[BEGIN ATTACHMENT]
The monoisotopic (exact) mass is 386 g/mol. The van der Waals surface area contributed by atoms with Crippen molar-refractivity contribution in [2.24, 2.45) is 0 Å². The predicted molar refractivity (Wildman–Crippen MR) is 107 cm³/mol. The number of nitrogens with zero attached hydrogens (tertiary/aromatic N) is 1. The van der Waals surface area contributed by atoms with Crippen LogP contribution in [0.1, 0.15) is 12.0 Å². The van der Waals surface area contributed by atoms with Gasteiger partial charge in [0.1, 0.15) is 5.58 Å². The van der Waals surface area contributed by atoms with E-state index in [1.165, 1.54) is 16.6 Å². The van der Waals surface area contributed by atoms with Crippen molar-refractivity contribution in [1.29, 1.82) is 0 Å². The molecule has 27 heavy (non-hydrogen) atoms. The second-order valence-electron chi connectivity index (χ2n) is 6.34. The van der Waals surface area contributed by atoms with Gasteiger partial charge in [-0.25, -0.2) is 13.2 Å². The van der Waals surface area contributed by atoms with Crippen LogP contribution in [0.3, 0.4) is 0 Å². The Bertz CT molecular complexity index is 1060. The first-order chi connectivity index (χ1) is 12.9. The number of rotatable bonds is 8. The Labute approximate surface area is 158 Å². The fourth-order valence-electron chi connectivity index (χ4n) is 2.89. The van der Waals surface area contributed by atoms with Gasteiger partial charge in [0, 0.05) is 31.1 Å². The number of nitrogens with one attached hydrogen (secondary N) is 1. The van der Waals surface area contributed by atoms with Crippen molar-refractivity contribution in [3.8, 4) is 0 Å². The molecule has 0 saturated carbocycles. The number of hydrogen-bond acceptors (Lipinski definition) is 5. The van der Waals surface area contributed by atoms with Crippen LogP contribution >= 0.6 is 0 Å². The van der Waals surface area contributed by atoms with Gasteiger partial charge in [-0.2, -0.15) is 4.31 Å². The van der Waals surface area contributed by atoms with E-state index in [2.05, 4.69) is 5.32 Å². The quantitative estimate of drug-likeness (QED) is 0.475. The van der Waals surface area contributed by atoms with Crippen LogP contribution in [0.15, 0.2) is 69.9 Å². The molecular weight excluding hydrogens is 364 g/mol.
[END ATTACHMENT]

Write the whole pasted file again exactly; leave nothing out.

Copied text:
The monoisotopic (exact) mass is 386 g/mol. The van der Waals surface area contributed by atoms with Crippen molar-refractivity contribution in [2.24, 2.45) is 0 Å². The predicted molar refractivity (Wildman–Crippen MR) is 107 cm³/mol. The number of nitrogens with zero attached hydrogens (tertiary/aromatic N) is 1. The van der Waals surface area contributed by atoms with Crippen LogP contribution in [0.1, 0.15) is 12.0 Å². The van der Waals surface area contributed by atoms with Gasteiger partial charge in [0.1, 0.15) is 5.58 Å². The van der Waals surface area contributed by atoms with E-state index in [1.165, 1.54) is 16.6 Å². The van der Waals surface area contributed by atoms with Crippen molar-refractivity contribution in [1.29, 1.82) is 0 Å². The molecule has 27 heavy (non-hydrogen) atoms. The second-order valence-electron chi connectivity index (χ2n) is 6.34. The van der Waals surface area contributed by atoms with Gasteiger partial charge in [-0.25, -0.2) is 13.2 Å². The van der Waals surface area contributed by atoms with Crippen LogP contribution in [0.3, 0.4) is 0 Å². The Bertz CT molecular complexity index is 1060. The first-order chi connectivity index (χ1) is 12.9. The number of rotatable bonds is 8. The Labute approximate surface area is 158 Å². The fourth-order valence-electron chi connectivity index (χ4n) is 2.89. The van der Waals surface area contributed by atoms with Gasteiger partial charge in [0, 0.05) is 31.1 Å². The number of nitrogens with one attached hydrogen (secondary N) is 1. The van der Waals surface area contributed by atoms with Crippen molar-refractivity contribution in [3.8, 4) is 0 Å². The molecule has 0 saturated carbocycles. The number of hydrogen-bond acceptors (Lipinski definition) is 5. The van der Waals surface area contributed by atoms with Crippen LogP contribution >= 0.6 is 0 Å². The van der Waals surface area contributed by atoms with Gasteiger partial charge in [-0.2, -0.15) is 4.31 Å². The van der Waals surface area contributed by atoms with E-state index in [2.05, 4.69) is 5.32 Å². The quantitative estimate of drug-likeness (QED) is 0.475. The van der Waals surface area contributed by atoms with Crippen LogP contribution in [0.15, 0.2) is 69.9 Å². The molecular weight excluding hydrogens is 364 g/mol.